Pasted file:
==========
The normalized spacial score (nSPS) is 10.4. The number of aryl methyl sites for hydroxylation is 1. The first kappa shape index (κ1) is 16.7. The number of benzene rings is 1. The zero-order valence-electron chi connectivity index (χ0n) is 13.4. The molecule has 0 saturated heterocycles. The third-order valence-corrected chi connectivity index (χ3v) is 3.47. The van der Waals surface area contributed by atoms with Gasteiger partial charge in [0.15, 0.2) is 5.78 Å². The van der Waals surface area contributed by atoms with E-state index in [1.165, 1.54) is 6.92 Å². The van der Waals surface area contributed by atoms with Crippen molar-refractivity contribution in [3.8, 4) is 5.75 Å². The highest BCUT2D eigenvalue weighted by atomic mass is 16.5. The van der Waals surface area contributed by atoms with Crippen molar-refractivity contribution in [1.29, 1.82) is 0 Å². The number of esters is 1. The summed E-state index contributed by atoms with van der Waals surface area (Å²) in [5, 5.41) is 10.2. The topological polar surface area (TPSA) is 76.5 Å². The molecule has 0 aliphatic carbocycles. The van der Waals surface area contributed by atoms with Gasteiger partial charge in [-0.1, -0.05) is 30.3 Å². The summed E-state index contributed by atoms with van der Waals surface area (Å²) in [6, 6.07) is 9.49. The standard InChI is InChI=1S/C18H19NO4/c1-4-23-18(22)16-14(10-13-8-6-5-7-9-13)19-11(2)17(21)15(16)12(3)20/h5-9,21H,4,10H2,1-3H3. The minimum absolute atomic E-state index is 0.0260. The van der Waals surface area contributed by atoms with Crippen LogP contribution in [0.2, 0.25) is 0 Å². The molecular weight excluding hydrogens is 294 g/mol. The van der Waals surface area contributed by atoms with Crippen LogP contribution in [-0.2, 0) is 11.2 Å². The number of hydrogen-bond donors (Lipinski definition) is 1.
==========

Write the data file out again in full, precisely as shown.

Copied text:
The normalized spacial score (nSPS) is 10.4. The number of aryl methyl sites for hydroxylation is 1. The first kappa shape index (κ1) is 16.7. The number of benzene rings is 1. The zero-order valence-electron chi connectivity index (χ0n) is 13.4. The molecule has 0 saturated heterocycles. The third-order valence-corrected chi connectivity index (χ3v) is 3.47. The van der Waals surface area contributed by atoms with Gasteiger partial charge in [0.15, 0.2) is 5.78 Å². The van der Waals surface area contributed by atoms with E-state index in [1.165, 1.54) is 6.92 Å². The van der Waals surface area contributed by atoms with Crippen molar-refractivity contribution in [3.8, 4) is 5.75 Å². The highest BCUT2D eigenvalue weighted by atomic mass is 16.5. The van der Waals surface area contributed by atoms with Crippen molar-refractivity contribution in [1.29, 1.82) is 0 Å². The number of esters is 1. The summed E-state index contributed by atoms with van der Waals surface area (Å²) in [5, 5.41) is 10.2. The topological polar surface area (TPSA) is 76.5 Å². The molecule has 0 aliphatic carbocycles. The van der Waals surface area contributed by atoms with Gasteiger partial charge in [-0.1, -0.05) is 30.3 Å². The summed E-state index contributed by atoms with van der Waals surface area (Å²) in [6, 6.07) is 9.49. The standard InChI is InChI=1S/C18H19NO4/c1-4-23-18(22)16-14(10-13-8-6-5-7-9-13)19-11(2)17(21)15(16)12(3)20/h5-9,21H,4,10H2,1-3H3. The minimum absolute atomic E-state index is 0.0260. The van der Waals surface area contributed by atoms with Crippen LogP contribution in [0.2, 0.25) is 0 Å². The molecular weight excluding hydrogens is 294 g/mol. The van der Waals surface area contributed by atoms with Crippen LogP contribution in [-0.2, 0) is 11.2 Å². The number of hydrogen-bond donors (Lipinski definition) is 1.